Aerial view of the APS

Picture 2: Aerial view of the APS (source:


After 25 years of successful operation, APS is upgrading their facility to become the most productive X-ray light source in the world from 2023. The brightness of the X-ray beam will be 500 times higher than any currently available, enabling scientists to conduct previously impossible experiments. Part of the upgrade work is done during regular shutdowns while the main upgrade will be done during a complete shutdown at the end of 2023. For more information, check out this article by the University of Chicago.. 

Part of this project includes an improvement and renewal of the UHV vacuum system. More than 600 ion pumps will be applied, the majority with integrated NEG pumps. 


How NEG pumps work

Getter pumps have been used in UHV technology for more than 50 years. They use titanium which is evaporated by high current and forms an active film inside the pump or vacuum chamber. This film gathers chemically reactive gasses like O2, N2 or H2 by forming a compound with ultra low partial pressure. The active getter film has to be renewed constantly, but in the UHV pressure regime this just happens daily or even weekly. 


Titanium Sublimator 


Picture 3: Titanium Sublimator (courtesy of Gamma Vacuum)


The new NEG (Non Evaporable Getter) is made of a special alloy mainly containing zirconium and vanadium. This material has to be activated once in vacuum at temperatures of 400°C for at least an hour. After cooling down to room temperature, all reactive gasses will be pumped on the surface by forming stable chemical compounds with ultra low partial pressure. Only hydrogen — the most present gas in UHV — will be pumped by migrating into the bulk material.

The NEG has two advantages over the titanium sublimation pump:

  • It does not need to be evaporated and therefore doesn’t coat the interior of the pump, or even the vacuum chamber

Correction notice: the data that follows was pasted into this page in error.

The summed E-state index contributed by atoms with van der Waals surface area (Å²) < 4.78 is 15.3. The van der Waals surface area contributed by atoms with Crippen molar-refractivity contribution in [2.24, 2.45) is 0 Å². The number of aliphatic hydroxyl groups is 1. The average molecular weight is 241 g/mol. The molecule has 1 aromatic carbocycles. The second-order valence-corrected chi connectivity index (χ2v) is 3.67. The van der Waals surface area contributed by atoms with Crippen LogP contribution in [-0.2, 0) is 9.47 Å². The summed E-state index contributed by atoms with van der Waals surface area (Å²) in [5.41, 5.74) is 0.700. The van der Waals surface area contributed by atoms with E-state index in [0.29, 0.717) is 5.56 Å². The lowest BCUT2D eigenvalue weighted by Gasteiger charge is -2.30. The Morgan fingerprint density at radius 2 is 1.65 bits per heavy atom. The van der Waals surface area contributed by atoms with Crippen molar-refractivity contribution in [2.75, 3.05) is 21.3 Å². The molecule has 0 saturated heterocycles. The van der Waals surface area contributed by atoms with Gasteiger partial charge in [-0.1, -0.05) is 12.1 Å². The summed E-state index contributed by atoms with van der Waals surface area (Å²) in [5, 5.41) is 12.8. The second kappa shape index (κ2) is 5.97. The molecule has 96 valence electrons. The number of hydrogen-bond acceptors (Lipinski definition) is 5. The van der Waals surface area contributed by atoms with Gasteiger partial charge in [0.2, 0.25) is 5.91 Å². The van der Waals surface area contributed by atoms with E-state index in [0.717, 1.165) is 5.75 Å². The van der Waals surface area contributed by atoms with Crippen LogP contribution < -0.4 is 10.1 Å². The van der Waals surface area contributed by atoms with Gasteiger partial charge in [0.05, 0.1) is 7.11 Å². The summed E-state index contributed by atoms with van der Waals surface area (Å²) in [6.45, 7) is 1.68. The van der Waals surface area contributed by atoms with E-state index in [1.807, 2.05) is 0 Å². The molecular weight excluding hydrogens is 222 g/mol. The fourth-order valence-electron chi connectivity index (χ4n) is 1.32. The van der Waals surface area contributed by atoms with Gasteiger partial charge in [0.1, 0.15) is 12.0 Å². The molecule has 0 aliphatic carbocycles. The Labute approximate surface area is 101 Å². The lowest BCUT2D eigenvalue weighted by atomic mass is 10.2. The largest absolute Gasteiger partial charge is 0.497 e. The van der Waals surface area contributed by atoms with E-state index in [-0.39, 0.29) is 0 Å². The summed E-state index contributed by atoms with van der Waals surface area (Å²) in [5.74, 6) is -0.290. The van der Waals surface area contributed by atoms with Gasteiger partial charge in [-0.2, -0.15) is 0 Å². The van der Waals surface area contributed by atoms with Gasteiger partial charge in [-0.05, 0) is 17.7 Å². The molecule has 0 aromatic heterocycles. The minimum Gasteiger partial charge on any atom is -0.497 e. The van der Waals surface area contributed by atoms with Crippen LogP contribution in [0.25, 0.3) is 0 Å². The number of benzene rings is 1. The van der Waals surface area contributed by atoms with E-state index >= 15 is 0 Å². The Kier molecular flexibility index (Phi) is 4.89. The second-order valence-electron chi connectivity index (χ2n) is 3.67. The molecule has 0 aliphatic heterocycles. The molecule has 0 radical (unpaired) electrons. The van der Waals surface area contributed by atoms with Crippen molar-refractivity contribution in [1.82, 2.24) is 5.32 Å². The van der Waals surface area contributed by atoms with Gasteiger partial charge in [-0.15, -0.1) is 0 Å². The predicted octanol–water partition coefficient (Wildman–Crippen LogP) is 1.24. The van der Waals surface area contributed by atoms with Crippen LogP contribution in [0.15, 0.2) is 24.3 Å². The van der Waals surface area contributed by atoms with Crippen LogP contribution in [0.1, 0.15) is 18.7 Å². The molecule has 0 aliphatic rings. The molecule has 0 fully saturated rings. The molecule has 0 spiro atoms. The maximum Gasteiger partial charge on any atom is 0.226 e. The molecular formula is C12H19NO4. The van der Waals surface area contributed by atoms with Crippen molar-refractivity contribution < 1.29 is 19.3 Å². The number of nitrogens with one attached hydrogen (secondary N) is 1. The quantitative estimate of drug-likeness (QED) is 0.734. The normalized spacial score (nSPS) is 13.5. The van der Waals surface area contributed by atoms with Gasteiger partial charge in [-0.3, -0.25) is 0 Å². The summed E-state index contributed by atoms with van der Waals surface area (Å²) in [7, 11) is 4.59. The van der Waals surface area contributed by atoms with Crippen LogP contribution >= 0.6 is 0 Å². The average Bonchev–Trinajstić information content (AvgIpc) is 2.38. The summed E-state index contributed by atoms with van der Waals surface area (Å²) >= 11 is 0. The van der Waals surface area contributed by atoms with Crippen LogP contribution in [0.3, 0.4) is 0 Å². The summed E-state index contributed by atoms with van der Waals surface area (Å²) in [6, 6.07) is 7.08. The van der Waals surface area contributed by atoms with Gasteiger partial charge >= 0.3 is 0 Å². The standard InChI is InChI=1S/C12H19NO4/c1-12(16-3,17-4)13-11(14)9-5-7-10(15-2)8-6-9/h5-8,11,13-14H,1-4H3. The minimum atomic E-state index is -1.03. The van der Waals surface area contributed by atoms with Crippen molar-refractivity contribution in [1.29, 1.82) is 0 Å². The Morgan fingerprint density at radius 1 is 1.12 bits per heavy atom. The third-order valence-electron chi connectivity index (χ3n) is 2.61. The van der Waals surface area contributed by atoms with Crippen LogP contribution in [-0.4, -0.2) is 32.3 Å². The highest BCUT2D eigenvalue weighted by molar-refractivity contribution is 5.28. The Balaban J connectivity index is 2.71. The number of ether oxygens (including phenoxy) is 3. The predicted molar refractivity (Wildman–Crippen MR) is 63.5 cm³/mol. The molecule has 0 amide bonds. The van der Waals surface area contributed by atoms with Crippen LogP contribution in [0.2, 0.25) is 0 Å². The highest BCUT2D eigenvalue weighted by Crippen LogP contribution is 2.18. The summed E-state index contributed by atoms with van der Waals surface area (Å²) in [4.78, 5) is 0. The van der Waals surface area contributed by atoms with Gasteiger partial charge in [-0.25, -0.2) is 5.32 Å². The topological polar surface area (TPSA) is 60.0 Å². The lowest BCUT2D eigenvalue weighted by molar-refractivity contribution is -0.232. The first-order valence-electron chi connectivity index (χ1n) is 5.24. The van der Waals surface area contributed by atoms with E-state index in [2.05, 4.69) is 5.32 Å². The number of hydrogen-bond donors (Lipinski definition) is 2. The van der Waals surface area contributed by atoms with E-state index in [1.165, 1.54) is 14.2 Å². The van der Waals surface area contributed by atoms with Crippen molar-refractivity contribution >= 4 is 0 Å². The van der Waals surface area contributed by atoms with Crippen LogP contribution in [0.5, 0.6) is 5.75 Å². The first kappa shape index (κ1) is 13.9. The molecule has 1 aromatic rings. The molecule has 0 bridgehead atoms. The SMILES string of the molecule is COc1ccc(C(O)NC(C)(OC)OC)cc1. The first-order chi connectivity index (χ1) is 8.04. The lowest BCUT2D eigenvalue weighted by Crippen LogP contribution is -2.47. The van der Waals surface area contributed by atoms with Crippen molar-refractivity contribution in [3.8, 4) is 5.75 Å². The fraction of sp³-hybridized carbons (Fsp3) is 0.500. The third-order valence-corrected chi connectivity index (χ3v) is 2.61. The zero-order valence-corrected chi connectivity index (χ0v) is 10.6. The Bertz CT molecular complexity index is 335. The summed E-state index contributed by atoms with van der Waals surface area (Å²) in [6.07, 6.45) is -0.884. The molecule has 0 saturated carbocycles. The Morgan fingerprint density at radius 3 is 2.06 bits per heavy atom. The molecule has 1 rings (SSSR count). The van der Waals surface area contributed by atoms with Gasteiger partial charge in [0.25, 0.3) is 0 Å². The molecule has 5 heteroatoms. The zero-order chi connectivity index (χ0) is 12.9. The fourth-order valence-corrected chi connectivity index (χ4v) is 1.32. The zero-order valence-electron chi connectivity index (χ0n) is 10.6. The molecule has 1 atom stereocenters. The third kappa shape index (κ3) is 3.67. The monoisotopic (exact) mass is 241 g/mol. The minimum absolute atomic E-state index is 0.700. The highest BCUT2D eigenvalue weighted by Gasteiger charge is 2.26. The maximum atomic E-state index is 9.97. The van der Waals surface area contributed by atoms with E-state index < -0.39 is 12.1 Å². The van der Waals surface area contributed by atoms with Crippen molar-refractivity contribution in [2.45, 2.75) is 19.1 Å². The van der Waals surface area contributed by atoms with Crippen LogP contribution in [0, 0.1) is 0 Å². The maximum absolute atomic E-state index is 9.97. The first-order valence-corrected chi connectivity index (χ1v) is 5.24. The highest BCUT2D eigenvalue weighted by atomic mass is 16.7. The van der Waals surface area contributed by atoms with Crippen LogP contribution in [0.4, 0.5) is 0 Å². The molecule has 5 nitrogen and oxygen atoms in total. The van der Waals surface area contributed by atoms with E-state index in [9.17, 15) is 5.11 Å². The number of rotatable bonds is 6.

• It can be regenerated by heating it again. Then compounds of pumped gas will migrate into the bulk material forming a fresh reactive surface. In contrast, hydrogen will be released again and can be pumped off by an external pump. This regeneration process can be done up to 150 times. At pressures of 10-10 mbar, regeneration intervals can be up to a year. 
  • NEG pumps can be installed inside the vacuum system, see picture 4, or already inside an ion pump.

Picture 4: NEG cartridge (courtesy of Gamma Vacuum)


Activation of the NEG can be done manually by external power supplies with a power of approx. 100 W. A convenient way to do this is by controlling and automating the process with a special  NEG controller. 

Picture 5: NEG controller SPCN (Gamma Vacuum)


More information with educational videos about the different UHV pumping technologies can be found here.  



In this short blog post, we’ve shared how and why classic ion pumps are essential to provide ultra high vacuum in most advanced synchrotron facilities. We’ve also shared how new NEG pumps have become mature in this application and support ion pumps by boosting the pumping speed inside the vacuum chamber, especially for hydrogen.

Interested in learning more about other types of vacuum pumps? Download our free guide to learn the advantages, disadvantages and application uses of different vacuum pumps. Simply click the link below to get your copy.